I AM A TYPE 1 DIABETIC FOR 36 YEARS(SINCE AGE14) I HAVE BEEN ON AN INSULIN PUMP FOR THE PAST 9 YEARS. MY BS CONTROL HAS ALWAYS BEEN VERY ERRATIC NO MATTER WHAT I DO. HOWEVER, I AM HAVING SEVERE PROBLEMS WITH THE LOWS. MY BLOOD SUGAR WILL SUDDENLY DROP FROM THE 80'S OR 90'S TO THE 40' OR EVEN 30'S. AS A MATTER OF FACT A FEW DAYS AGO I WAS TAKEN BY AMBULANCE TO THE HOSPITAL BECAUSE I HAD A SEVERE HYPO EPISIDE. IT TOOK A LONG TIME FOR THE NURSES, DOCTORS,... TO GET MY BLOOD SUGAR TO NORMAL.
I KNOW THAT I HAVE A VERY HIGH METABOLISM, BUT I DO NOT HAVE A THYROID PROBLEM. ALSO, AT TIMES WHEN MY BS DROPS IN THE LOW 50'S OR 40'S I FEEL AS THOUGH I AM HAVING SOME KIND OF WEIRD OUT OF BODY EXPERIENCE - I DON'T KNOW WHERE I AM, I SIT AND STARE AND FEEL LIKE I'M GOING CRAZY.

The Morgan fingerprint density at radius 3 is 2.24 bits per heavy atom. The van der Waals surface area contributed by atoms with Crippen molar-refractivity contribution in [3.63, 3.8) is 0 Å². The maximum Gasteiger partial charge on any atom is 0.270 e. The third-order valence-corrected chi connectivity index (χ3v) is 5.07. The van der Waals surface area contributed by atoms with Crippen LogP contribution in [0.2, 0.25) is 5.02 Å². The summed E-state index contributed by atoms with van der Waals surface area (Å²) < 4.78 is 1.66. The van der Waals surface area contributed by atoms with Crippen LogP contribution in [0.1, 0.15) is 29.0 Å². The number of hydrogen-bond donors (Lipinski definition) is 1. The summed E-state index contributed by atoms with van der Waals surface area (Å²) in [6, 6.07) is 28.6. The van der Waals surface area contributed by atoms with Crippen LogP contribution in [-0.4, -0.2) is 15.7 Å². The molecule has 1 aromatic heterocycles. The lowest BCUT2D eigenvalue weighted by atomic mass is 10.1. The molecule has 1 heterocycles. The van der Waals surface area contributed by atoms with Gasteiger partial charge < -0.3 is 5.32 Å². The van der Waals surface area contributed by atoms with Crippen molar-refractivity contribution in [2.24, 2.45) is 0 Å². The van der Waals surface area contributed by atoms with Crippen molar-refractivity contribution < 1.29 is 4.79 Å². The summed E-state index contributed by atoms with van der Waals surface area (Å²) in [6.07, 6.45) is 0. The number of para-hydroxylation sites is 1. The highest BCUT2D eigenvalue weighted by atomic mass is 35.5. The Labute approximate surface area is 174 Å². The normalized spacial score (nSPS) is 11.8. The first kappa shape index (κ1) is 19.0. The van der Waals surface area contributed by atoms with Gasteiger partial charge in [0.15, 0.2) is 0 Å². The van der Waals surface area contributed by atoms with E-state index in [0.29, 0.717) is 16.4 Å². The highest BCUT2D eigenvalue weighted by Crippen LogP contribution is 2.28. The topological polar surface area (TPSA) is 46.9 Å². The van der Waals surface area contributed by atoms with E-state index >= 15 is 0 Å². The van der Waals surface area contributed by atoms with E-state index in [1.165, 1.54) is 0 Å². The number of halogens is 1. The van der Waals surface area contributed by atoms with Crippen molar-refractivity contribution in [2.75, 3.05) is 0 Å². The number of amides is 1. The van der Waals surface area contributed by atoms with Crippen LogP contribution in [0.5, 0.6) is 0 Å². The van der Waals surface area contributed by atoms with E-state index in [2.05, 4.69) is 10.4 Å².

My daughter is 16 years old and has had diabetes since she was 11. We have had a terrible time getting her blood sugars under control. She is on the pump for the second time and we are on our 5th specialist. She has been having the same problems with her blood sugars and no matter what we did, it wouldn't come up. We recently found out, after being hospitalized for 4 days, that she has a Pituitary Suppression. They said that it was not functioning properly. When her sugar drops below 50, she has to take a shot of a steroid to bring it back up. This has been the problem all along but it took our doctor in Nashville, TN to know what blood tests to run to find out the cause. Ask your doctor to run a cortisol stimulating test when your sugar is low and if it is normal or low, then this could be whats going on with you as well. It should read elevated at the time of low blood sugars. Her pediatrician thought it was normal but it took her specialists expertise to tell her different. Get checked out because it is controllable. I hope this helps you.